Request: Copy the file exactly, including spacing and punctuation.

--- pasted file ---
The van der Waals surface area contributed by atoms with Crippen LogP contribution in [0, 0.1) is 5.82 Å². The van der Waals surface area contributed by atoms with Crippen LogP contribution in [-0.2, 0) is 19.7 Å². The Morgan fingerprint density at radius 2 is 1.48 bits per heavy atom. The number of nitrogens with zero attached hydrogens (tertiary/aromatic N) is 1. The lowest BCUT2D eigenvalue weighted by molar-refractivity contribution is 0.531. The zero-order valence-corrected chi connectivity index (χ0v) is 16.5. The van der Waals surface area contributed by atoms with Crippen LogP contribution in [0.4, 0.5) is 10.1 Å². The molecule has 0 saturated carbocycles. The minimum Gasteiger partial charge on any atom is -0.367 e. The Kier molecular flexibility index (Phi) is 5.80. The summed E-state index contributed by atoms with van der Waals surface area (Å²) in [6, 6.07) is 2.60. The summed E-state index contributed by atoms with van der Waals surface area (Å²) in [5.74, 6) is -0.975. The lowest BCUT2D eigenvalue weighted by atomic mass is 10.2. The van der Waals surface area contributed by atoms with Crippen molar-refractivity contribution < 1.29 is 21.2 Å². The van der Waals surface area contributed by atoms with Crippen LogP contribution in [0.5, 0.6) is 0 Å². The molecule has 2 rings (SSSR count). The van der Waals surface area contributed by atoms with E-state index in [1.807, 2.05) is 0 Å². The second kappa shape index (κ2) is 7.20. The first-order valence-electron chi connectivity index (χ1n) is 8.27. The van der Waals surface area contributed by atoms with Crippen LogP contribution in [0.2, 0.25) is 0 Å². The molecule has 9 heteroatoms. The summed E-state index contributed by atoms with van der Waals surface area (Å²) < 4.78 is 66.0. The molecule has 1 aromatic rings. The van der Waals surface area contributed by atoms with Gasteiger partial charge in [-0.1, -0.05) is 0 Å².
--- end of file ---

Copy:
The van der Waals surface area contributed by atoms with Crippen LogP contribution in [0, 0.1) is 5.82 Å². The van der Waals surface area contributed by atoms with Crippen LogP contribution in [-0.2, 0) is 19.7 Å². The Morgan fingerprint density at radius 2 is 1.48 bits per heavy atom. The number of nitrogens with zero attached hydrogens (tertiary/aromatic N) is 1. The lowest BCUT2D eigenvalue weighted by molar-refractivity contribution is 0.531. The zero-order valence-corrected chi connectivity index (χ0v) is 16.5. The van der Waals surface area contributed by atoms with Crippen LogP contribution in [0.4, 0.5) is 10.1 Å². The molecule has 0 saturated carbocycles. The minimum Gasteiger partial charge on any atom is -0.367 e. The Kier molecular flexibility index (Phi) is 5.80. The summed E-state index contributed by atoms with van der Waals surface area (Å²) in [6, 6.07) is 2.60. The summed E-state index contributed by atoms with van der Waals surface area (Å²) in [5.74, 6) is -0.975. The lowest BCUT2D eigenvalue weighted by atomic mass is 10.2. The van der Waals surface area contributed by atoms with Crippen molar-refractivity contribution < 1.29 is 21.2 Å². The van der Waals surface area contributed by atoms with Crippen LogP contribution in [0.5, 0.6) is 0 Å². The molecule has 2 rings (SSSR count). The van der Waals surface area contributed by atoms with E-state index in [1.807, 2.05) is 0 Å². The second kappa shape index (κ2) is 7.20. The first-order valence-electron chi connectivity index (χ1n) is 8.27. The van der Waals surface area contributed by atoms with Crippen LogP contribution in [0.2, 0.25) is 0 Å². The molecule has 9 heteroatoms. The summed E-state index contributed by atoms with van der Waals surface area (Å²) < 4.78 is 66.0. The molecule has 1 aromatic rings. The van der Waals surface area contributed by atoms with Gasteiger partial charge in [-0.1, -0.05) is 0 Å².